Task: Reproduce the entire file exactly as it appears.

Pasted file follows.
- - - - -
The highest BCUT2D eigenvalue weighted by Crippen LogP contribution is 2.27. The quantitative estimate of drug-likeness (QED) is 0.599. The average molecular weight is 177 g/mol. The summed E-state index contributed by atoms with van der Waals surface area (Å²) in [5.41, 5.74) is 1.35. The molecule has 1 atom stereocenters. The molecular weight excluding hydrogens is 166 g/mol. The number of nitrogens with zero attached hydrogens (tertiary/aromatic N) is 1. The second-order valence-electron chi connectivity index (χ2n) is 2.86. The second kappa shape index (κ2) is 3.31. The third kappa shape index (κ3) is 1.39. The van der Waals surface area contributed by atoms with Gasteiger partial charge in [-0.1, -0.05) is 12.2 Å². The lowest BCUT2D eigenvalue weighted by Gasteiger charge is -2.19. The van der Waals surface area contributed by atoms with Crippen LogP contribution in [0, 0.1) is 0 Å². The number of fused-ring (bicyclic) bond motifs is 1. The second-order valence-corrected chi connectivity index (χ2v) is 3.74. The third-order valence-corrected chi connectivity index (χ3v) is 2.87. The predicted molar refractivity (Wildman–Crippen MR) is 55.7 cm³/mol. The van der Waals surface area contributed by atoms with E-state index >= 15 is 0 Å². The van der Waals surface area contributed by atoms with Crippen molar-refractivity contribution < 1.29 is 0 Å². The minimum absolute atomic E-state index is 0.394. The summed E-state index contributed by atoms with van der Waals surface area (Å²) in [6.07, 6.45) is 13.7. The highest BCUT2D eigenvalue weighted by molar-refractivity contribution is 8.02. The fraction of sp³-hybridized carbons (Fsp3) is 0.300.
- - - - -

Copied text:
The highest BCUT2D eigenvalue weighted by Crippen LogP contribution is 2.27. The quantitative estimate of drug-likeness (QED) is 0.599. The average molecular weight is 177 g/mol. The summed E-state index contributed by atoms with van der Waals surface area (Å²) in [5.41, 5.74) is 1.35. The molecule has 1 atom stereocenters. The molecular weight excluding hydrogens is 166 g/mol. The number of nitrogens with zero attached hydrogens (tertiary/aromatic N) is 1. The second-order valence-electron chi connectivity index (χ2n) is 2.86. The second kappa shape index (κ2) is 3.31. The third kappa shape index (κ3) is 1.39. The van der Waals surface area contributed by atoms with Gasteiger partial charge in [-0.1, -0.05) is 12.2 Å². The lowest BCUT2D eigenvalue weighted by Gasteiger charge is -2.19. The van der Waals surface area contributed by atoms with Crippen LogP contribution in [0, 0.1) is 0 Å². The number of fused-ring (bicyclic) bond motifs is 1. The second-order valence-corrected chi connectivity index (χ2v) is 3.74. The third-order valence-corrected chi connectivity index (χ3v) is 2.87. The predicted molar refractivity (Wildman–Crippen MR) is 55.7 cm³/mol. The van der Waals surface area contributed by atoms with E-state index >= 15 is 0 Å². The van der Waals surface area contributed by atoms with Crippen molar-refractivity contribution < 1.29 is 0 Å². The minimum absolute atomic E-state index is 0.394. The summed E-state index contributed by atoms with van der Waals surface area (Å²) in [6.07, 6.45) is 13.7. The highest BCUT2D eigenvalue weighted by molar-refractivity contribution is 8.02. The fraction of sp³-hybridized carbons (Fsp3) is 0.300.